Chef David Anthony Temple (right) -- also known as Chef DAT --  is retooling his three-night-per week Deep Ellum restaurant, Twenty Seven. Gone are the $90 per-person six course tasting menus. Replacing them  is a menu of Southern-inspired small plates, all under $20.  Jason Rodrigue (left), continues on as director of wine and service.

Chef David Anthony Temple (right) -- also known as Chef DAT --  is retooling his three-night-per week Deep Ellum restaurant, Twenty Seven. Gone are the $90 per-person six course tasting menus. Replacing them  is a menu of Southern-inspired small plates, all under $20.  Jason Rodrigue (left), continues on as director of wine and service.

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Chef David Anthony Temple (a.k.a. Chef DAT) is retooling his year-old Deep Ellum restaurant, Twenty Seven: There will be no more $90 per-person tasting menus, no more white tablecloths, no more jumping through hoops in order to gain a reservation. In fact, reservations will no longer be required.  You can bid farewell to the three-course fixed price menu too.

Beginning Thursday, Dec. 10, diners at Twenty Seven will order from an a la carte menu of 16 to 18 sharable small plates, each priced at less than $20. Temple's friend Cable Smith, fresh from a stint as chef de cuisine at the terrific Austin restaurant Foreign and Domestic, is helping him create the menu. 

Twenty Seven

Temple, who gained popularity in recent years with his underground pop-up dinners, debuted his three-nights-per-week brick-and-mortar restaurant in January 2015, offering three-course and six-course fixed-price dinners only. Dining there required some effort -- it wasn't listed on OpenTable, and you couldn't just pick up the phone and make a reservation, though reservations were required. You had to go on the restaurant's website, fill in a form, decide in advance what you wanted to eat and for a party of four or more, surrender a credit card number. There were two nightly seatings only, and choosing from one of  the fixed-price menus was compulsory.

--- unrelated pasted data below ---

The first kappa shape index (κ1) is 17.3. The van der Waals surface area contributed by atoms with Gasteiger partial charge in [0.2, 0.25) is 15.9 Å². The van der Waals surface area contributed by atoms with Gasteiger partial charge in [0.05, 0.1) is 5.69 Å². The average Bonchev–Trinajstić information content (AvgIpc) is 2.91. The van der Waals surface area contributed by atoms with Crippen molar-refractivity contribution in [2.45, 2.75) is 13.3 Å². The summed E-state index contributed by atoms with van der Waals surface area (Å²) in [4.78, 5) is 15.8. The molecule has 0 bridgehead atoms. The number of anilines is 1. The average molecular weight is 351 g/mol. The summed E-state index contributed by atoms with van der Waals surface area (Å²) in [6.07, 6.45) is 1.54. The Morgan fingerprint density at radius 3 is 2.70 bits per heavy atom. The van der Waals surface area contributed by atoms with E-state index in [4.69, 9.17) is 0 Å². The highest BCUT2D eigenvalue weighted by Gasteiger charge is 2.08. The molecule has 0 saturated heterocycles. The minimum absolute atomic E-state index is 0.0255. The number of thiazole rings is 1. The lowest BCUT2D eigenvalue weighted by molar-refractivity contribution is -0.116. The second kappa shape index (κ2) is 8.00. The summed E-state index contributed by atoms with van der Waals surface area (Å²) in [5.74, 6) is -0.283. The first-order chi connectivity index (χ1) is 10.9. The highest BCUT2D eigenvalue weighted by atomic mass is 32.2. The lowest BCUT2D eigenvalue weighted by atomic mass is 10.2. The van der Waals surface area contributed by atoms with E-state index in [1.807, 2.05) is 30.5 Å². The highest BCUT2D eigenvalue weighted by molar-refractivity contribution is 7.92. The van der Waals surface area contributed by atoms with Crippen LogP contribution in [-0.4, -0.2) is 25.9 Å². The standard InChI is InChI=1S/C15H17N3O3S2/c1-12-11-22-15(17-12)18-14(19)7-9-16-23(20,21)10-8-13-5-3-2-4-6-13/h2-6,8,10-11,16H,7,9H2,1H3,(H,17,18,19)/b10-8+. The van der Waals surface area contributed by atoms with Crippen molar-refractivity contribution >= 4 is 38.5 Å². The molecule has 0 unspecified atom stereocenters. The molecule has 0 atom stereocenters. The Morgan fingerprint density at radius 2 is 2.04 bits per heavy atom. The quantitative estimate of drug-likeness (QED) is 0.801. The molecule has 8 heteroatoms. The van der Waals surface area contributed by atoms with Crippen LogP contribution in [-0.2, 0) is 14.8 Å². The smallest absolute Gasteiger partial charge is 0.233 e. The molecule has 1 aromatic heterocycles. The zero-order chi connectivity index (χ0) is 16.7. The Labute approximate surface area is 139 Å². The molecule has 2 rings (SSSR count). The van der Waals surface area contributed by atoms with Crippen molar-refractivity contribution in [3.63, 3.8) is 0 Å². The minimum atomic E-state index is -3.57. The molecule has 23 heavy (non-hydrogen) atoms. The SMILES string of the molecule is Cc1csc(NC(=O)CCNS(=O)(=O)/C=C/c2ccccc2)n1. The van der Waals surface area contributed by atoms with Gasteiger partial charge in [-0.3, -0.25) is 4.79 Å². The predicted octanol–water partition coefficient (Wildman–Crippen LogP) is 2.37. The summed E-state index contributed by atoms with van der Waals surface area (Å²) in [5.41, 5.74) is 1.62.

About four months ago, Temple quietly introduced an a la carte menu, which he has been offering along with the fixed priced menus. Now, in keeping with the neighborhood, he's taking the restaurant full-on laid-back.  Tablecloths have gone from white to black, he says, and plans to get "new funky tables" soon. Beginning Thursday, Dec. 10, you'll be able to walk in off the street, grab a table and order from the menu any time it's open. He's working with OpenTable to offer a more convenient reservation process.

So why the more relaxed and casual attitude? The $90 per-person menu was "a stigma," he says. "It looked like you couldn't really go there unless you had $90 per person to spend." This, he says, was a problem in Deep Ellum, a neighborhood more known for funky breweries, down-home barbecue and late-night fried-chicken dives than for white-tablecloth, triple-digit dining.  "If we were in Highland Park, I think we could do the fixed-price-only thing a little better. This is going to be a lot more fun."

Dishes on the new menu will continue to reflect Temple's southern roots (the chef grew up in Louisiana and Virginia), but they will be "way less complicated." His preliminary menu, which he plans to change with the seasons, includes Louisiana crab salad with cornbread purée and pepper jelly; hoppin' John croquettes with succotash, green tomato jam and crispy pancetta; gnocchi "cacio e pepe"; veal sweetbreads "Buffalo style"; braised short rib with sweet carrot purée and more.

The restaurant will continue to serve dinner three nights per week (Thursday through Saturday), with a full menu offered from 6 to 11 p.m., happy hour food and drink specials from 4:30 to 6 p.m. and limited bar snacks till 2 a.m.  

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